When we get out the claves in our live music lessons, we use our imaginations and turn them into other things – the spiky prickles of a hedgehog, the tall ears of a rabbit, an umbrella to shelter us from the rain or a gate that creaks when it opens and closes.
In the book, Stanley’s Stick (John Hegley), a little boy has a stick that transforms into all sorts of things. You can hear the story read out loud here, with a vivid musical accompaniment that really brings the words to life.

Family Music Playground 6 from an lanntair on Vimeo.

Our final video combines voice-play and rhythm in the well-loved Full Circle Family Music song, Deep in the Deep. When you have enjoyed watching it and singing and playing along, you might like to read the book, A Hole in the Bottom of the Sea (Jessica Law). This is a ‘musical read’, a cumulative story told in rhythm and rhyme with verses that get longer and sillier from page to page, and a chorus that comes around again and again.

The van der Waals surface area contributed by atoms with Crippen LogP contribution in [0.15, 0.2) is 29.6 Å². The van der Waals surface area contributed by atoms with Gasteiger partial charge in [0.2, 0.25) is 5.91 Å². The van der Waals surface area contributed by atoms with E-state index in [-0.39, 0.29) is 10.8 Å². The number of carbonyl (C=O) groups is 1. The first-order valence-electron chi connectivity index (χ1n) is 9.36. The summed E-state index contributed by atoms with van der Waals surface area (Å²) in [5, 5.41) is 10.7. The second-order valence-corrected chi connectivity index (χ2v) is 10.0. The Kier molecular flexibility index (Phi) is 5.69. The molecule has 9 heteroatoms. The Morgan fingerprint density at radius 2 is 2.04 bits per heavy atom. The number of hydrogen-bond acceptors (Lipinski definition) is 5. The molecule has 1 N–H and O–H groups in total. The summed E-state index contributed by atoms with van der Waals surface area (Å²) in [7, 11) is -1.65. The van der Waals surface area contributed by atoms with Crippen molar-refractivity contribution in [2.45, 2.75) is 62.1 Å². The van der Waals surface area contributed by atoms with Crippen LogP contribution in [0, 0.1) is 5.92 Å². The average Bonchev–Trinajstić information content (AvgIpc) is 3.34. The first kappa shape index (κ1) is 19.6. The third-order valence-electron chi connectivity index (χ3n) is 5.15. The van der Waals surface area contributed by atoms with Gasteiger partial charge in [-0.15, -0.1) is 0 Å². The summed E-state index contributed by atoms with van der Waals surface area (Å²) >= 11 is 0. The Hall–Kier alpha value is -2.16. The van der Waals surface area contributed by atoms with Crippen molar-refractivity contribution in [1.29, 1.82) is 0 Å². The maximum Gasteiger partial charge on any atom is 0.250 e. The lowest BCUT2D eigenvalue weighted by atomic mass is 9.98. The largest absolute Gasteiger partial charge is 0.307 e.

What will your claves become today? Cumulative songs are great for children because they:
– feature built-in repetition, helping with learning and memory, while still being silly and fun to sing
– provide a mental challenge – keeping track of all those lyrics and what to add each time
– help children develop their singing voices: the natural repetition creates numerous opportunities to listen and practice singing tunefully and with a beautiful tone; and the phrases get longer and longer each time you sing them, which is great for developing breath control.

You can watch the story beautifully sung and animated on the YouTube Barefoot Books channel here. Why not join in and see if you can keep up!